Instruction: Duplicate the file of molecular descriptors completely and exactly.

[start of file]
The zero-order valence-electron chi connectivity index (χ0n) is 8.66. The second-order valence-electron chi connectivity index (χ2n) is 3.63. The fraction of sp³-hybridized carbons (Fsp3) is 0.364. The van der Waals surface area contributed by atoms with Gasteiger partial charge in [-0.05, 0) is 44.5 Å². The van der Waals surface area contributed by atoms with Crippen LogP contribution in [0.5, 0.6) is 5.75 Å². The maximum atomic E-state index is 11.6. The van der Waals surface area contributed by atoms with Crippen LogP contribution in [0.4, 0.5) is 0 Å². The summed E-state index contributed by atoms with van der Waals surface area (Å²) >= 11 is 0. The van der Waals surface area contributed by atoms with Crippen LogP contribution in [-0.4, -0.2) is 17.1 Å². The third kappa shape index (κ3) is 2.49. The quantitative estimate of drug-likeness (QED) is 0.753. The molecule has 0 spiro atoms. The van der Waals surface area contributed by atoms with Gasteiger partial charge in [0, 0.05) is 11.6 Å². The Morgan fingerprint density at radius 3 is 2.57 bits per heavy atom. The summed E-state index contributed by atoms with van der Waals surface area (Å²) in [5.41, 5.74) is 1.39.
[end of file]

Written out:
The zero-order valence-electron chi connectivity index (χ0n) is 8.66. The second-order valence-electron chi connectivity index (χ2n) is 3.63. The fraction of sp³-hybridized carbons (Fsp3) is 0.364. The van der Waals surface area contributed by atoms with Gasteiger partial charge in [-0.05, 0) is 44.5 Å². The van der Waals surface area contributed by atoms with Crippen LogP contribution in [0.5, 0.6) is 5.75 Å². The maximum atomic E-state index is 11.6. The van der Waals surface area contributed by atoms with Crippen LogP contribution in [0.4, 0.5) is 0 Å². The summed E-state index contributed by atoms with van der Waals surface area (Å²) >= 11 is 0. The van der Waals surface area contributed by atoms with Crippen LogP contribution in [-0.4, -0.2) is 17.1 Å². The third kappa shape index (κ3) is 2.49. The quantitative estimate of drug-likeness (QED) is 0.753. The molecule has 0 spiro atoms. The van der Waals surface area contributed by atoms with Gasteiger partial charge in [0, 0.05) is 11.6 Å². The Morgan fingerprint density at radius 3 is 2.57 bits per heavy atom. The summed E-state index contributed by atoms with van der Waals surface area (Å²) in [5.41, 5.74) is 1.39.